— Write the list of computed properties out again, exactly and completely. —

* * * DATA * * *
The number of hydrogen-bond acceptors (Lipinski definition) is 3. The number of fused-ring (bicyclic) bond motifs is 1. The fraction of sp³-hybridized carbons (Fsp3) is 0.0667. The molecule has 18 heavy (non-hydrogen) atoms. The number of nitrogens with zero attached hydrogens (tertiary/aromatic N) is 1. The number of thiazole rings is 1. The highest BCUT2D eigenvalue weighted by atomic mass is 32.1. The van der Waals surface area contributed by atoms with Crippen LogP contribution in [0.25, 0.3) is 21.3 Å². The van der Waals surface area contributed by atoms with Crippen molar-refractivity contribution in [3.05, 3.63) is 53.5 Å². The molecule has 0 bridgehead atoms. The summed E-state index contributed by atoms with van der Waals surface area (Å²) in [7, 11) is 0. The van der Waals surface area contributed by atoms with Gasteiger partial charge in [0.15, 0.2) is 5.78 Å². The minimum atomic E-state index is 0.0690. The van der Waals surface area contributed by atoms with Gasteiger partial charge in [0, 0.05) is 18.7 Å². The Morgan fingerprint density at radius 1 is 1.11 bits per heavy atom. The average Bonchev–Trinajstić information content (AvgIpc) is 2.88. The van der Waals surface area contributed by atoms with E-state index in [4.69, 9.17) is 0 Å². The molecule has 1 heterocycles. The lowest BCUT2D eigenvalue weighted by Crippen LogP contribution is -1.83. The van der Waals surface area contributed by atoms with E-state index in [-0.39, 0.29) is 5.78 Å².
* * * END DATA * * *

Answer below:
The number of hydrogen-bond acceptors (Lipinski definition) is 3. The number of fused-ring (bicyclic) bond motifs is 1. The fraction of sp³-hybridized carbons (Fsp3) is 0.0667. The molecule has 18 heavy (non-hydrogen) atoms. The number of nitrogens with zero attached hydrogens (tertiary/aromatic N) is 1. The number of thiazole rings is 1. The highest BCUT2D eigenvalue weighted by atomic mass is 32.1. The van der Waals surface area contributed by atoms with Crippen LogP contribution in [0.25, 0.3) is 21.3 Å². The van der Waals surface area contributed by atoms with Crippen molar-refractivity contribution in [3.05, 3.63) is 53.5 Å². The molecule has 0 bridgehead atoms. The summed E-state index contributed by atoms with van der Waals surface area (Å²) in [7, 11) is 0. The van der Waals surface area contributed by atoms with Gasteiger partial charge in [0.15, 0.2) is 5.78 Å². The minimum atomic E-state index is 0.0690. The van der Waals surface area contributed by atoms with Gasteiger partial charge in [0, 0.05) is 18.7 Å². The Morgan fingerprint density at radius 1 is 1.11 bits per heavy atom. The average Bonchev–Trinajstić information content (AvgIpc) is 2.88. The van der Waals surface area contributed by atoms with E-state index in [4.69, 9.17) is 0 Å². The molecule has 1 heterocycles. The lowest BCUT2D eigenvalue weighted by Crippen LogP contribution is -1.83. The van der Waals surface area contributed by atoms with E-state index in [-0.39, 0.29) is 5.78 Å².